In this blog post, Music in Detention talks about the work and music they create in Immigration Removal Centres with detainees.
In the UK there are currently 9 functioning Immigration Removal Centres. About 30 000 people are detained in them every year with around 2500 held at any one time. Over 50% of these people are not then deported. No one knows how long they will be detained for, the UK is the only country in Europe practicing indefinite detention, some people have been detained for up to 5 years.
These murky, reticent spaces are navigated by stateless and paperless people, many of whom have come from traumatic environments, compounded by hazardous journeys across the world. Others have lived in the UK for years and years, have families living here, paid taxes and contributed to rebuilding post World War 2 Britain.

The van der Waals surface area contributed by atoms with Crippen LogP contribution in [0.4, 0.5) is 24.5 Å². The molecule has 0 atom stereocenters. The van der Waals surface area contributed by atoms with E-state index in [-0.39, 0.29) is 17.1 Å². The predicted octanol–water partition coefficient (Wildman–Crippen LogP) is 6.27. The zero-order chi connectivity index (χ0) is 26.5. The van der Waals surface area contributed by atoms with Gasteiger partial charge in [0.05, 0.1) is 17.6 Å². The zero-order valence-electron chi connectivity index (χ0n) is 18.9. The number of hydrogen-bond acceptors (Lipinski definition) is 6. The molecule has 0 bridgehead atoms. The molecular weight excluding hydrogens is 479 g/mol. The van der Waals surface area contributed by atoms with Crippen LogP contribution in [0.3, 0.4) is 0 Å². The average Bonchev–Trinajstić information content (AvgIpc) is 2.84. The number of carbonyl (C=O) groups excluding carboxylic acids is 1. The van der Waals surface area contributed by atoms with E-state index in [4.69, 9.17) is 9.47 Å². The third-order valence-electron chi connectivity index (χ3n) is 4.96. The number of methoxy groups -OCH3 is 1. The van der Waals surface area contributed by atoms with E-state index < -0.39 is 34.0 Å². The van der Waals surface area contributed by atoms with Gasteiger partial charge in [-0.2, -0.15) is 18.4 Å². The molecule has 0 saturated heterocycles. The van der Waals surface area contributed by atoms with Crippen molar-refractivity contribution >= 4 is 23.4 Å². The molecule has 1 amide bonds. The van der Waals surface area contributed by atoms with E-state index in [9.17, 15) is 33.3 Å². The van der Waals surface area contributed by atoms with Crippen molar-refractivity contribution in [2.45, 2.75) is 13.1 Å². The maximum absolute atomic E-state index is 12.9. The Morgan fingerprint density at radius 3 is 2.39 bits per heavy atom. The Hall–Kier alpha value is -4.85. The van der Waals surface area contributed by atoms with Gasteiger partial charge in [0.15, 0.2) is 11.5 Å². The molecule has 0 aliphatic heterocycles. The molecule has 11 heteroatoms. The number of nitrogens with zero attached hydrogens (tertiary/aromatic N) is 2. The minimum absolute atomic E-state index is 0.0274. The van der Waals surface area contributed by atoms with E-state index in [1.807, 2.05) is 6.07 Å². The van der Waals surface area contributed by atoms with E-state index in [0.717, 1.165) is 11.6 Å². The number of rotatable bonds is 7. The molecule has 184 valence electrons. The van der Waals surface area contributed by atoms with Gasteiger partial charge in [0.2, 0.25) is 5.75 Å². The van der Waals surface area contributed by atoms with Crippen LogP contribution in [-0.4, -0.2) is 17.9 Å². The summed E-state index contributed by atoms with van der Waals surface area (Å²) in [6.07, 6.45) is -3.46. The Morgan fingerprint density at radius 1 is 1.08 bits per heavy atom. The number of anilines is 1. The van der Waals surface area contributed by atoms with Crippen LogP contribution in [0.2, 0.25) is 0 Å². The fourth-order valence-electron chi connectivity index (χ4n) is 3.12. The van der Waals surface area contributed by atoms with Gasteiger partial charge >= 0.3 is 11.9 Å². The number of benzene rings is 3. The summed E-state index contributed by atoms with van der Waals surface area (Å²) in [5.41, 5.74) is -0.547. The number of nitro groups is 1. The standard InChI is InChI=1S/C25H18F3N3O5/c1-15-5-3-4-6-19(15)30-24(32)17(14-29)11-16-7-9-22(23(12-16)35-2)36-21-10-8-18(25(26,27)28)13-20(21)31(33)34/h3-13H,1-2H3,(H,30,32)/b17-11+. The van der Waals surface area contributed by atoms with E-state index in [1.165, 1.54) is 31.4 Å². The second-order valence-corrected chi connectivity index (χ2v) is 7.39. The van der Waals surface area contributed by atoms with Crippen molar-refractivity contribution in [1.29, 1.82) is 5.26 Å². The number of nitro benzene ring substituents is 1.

Music in Detention goes into Immigration Removal Centres with artists to make sound tracks with detainees. These tracks usually comprise fusions of music from across the world and are often intensely personal, with stark lyrics referring to participants’ life experiences, sometimes wistful and creative and sometimes humorous. Tracks are recorded onto CD and profiled on Music in Detention’s website. These are voices coming from some of the most hidden places in the UK.
On Thursday 1st November, Music In Detention and artist Lois Weaver are hosting a Long Table Discussion, where people from different backgrounds will come together to talk about how the arts can further platform these hidden voices and how the arts can create an environment of radical hospitality as opposed to hostility. A Long Table is a format developed by Lois Weaver and is a public space where people come together to have conversations about important topics. This will be followed by a set from DJ Mighty Laous, including tracks recorded in UK Immigration Removal Centres.
This special public event is part is part of Camden People’s Theatre’s No Direction Home season.
Thursday 1st November at 7.30 pm @ Camden People’s Theatre.
Book here (Pay what you can).
Supported by Queen Mary University of London’s Centre for Public Engagement